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Formula: **Magnetic Dipole in a Magnetic Field**

$$\boldsymbol{F} ~=~ \nabla \left( \class{red}{\boldsymbol{\mu}} \cdot \class{violet}{\boldsymbol{B}} \right)$$
$$\boldsymbol{F} ~=~ \nabla \left( \class{red}{\boldsymbol{\mu}} \cdot \class{violet}{\boldsymbol{B}} \right)$$

## Force

`$$ \boldsymbol{F} $$`Unit

`$$ \mathrm{N} = \frac{\mathrm{kg} \, \mathrm{m}}{\mathrm{s}^2} $$`

Force on a magnetic dipole in an external magnetic field \(\class{violet}{\boldsymbol{B}}\). The force can also be written as follows:

`\[ \boldsymbol{F} ~=~ \boldsymbol{\mu} \, \nabla \class{violet}{\boldsymbol{B}} \]`So the force is determined by the *gradient of the magnetic field*: \(\nabla \boldsymbol{B}\). Here \(\nabla\) is the nabla operator.

## Magnetic dipole moment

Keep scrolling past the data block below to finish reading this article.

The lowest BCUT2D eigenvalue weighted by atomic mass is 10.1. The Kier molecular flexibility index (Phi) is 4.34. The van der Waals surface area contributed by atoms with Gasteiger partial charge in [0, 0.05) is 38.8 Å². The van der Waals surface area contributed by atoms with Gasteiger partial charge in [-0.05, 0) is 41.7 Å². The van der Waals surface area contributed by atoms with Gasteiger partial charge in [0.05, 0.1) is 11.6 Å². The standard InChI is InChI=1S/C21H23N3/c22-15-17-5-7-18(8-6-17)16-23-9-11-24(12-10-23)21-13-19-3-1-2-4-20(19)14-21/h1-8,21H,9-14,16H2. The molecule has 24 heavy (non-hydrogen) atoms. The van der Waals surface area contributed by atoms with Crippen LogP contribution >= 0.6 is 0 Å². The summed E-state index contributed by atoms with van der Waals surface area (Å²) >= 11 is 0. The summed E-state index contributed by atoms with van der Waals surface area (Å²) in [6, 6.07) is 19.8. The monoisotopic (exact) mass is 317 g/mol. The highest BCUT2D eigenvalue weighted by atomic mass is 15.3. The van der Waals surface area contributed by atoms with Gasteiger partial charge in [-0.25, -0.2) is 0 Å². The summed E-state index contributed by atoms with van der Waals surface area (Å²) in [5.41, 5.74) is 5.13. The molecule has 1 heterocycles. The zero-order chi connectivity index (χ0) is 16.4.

`$$ \class{red}{\boldsymbol{\mu}} $$`Unit

`$$ \mathrm{A} \cdot \mathrm{m}^2 $$`

Magnetic dipole moment is a measure for the "strength" of a magnetic dipole. Here the scalar product between \(\boldsymbol{\mu}\) and \(\class{violet}{\boldsymbol{B}}\) is formed.

The \(\boldsymbol{\mu}\) vector points in the same direction as the normal vector \(\boldsymbol{A}\). Dipole moment is therefore orthogonal to the surface enclosed by the current loop.

## Magnetic flux density

`$$ \class{violet}{B} $$`Unit

`$$ \mathrm{T} = \frac{\mathrm{kg}}{\mathrm{A} \, \mathrm{s}^2} $$`

The external magnetic field in which the magnetic dipole is located. If the magnetic field is

*homogeneous*, the magnetic dipole does not experience a force (but only a torque). In an*inhomogeneous*field, however, the dipole moves in the direction of the larger magnetic field.